I look forward to not having to preach when I retire in 18 months time. But one of the things I like about preaching is that in the process I grow and learn a heap more than ever my congregation learns. I share just a part of today's sermon. The reading was the great prayer from the book of Ephesians, chapter 3:14 -21. I have always loved this prayer but I grew to really appreciate one line in it. The writer says... "18I pray that you may have the power to comprehend, with all the saints, what is the breadth and length and height and depth, 19and to know the love of Christ that surpasses knowledge, so that you may be filled with all the fullness of God."
Now I went on line and read a whole lot of commentaries on this passage. Some commentators gave me new insight into this very familiar passage. I had alway read that the "breadth and length and height and depth" was of "the love of God", but the sentence above is a very awkward translation. These commentators pointed out that in the greek these words could stand alone. That the writer is saying in effect, "I pray that you may have the power to comprehend (my interlinear greek New Testament says "apprehend") what is the breadth and length and height and depth," and then moves on to talk about knowing God's love. In a sense he was saying that he prays we might understand the breadth, length, height and depth of ... life? It hit me as being so authentic. How often do we make mistakes because we do not take into consideration the long term consequences of some action? How often do we limit life and cause disharmony because we do not think wider than ourselves and our interests? We frequently don't take into account the impacts on others, others' perspectives or other people's position in life. We are wrapped up in our own world and often exclude others... we do not comprehend the breadth of life. We often choose to live for superficial values and purposes, making decisions on shallow grounds because we do not perceive the deeper things of life. How many times do we fail to take the high road, and instead let people or situations drag us down to lower ways of behaving. For example I felt a man recently misrepresented me, I was stewing on it. A friend said to me, "Surely you have enough grace to rise above this." We often need to see the higher more noble paths in life.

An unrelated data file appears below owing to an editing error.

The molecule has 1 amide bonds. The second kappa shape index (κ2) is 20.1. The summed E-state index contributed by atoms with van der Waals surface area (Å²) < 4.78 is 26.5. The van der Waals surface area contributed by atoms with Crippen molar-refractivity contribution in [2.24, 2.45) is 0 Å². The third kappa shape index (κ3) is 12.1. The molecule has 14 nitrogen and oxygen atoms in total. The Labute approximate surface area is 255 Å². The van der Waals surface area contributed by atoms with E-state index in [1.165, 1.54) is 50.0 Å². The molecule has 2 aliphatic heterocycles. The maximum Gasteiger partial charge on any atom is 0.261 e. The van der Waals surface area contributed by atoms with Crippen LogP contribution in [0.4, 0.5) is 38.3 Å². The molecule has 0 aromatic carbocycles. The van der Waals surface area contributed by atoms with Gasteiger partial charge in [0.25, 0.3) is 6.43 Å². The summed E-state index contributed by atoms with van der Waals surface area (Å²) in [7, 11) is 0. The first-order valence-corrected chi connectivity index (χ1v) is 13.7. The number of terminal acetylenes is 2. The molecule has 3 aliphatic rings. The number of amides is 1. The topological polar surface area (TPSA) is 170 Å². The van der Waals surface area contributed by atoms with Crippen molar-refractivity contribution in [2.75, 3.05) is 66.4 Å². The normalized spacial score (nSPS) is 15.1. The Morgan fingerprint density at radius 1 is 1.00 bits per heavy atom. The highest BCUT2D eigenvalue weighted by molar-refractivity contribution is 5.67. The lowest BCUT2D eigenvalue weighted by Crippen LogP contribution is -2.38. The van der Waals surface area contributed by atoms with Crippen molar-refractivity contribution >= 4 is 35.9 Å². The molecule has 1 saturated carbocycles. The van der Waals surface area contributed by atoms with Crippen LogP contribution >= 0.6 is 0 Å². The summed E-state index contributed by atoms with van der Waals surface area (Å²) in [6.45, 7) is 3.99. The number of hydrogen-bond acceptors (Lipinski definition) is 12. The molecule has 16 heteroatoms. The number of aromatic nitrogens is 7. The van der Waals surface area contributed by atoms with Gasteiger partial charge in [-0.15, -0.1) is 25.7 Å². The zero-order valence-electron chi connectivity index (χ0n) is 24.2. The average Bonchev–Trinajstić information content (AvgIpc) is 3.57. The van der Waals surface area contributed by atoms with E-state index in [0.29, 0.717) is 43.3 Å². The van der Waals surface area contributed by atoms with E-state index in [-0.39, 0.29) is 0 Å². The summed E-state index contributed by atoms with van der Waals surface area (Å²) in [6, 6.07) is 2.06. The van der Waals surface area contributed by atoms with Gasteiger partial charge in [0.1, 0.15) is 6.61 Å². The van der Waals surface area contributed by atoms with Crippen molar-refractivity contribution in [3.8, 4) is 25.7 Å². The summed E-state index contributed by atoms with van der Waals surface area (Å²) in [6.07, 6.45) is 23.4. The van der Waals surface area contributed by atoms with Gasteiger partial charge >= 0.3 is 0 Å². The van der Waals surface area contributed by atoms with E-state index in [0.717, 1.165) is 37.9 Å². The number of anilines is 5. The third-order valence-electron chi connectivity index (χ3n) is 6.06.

These commentators were saying that the writer was praying that we can fully perceive all the dimensions of life. I would be a much wiser and better person if I comprehended "the breadth and length and height and depth" of life. It rang bells with me.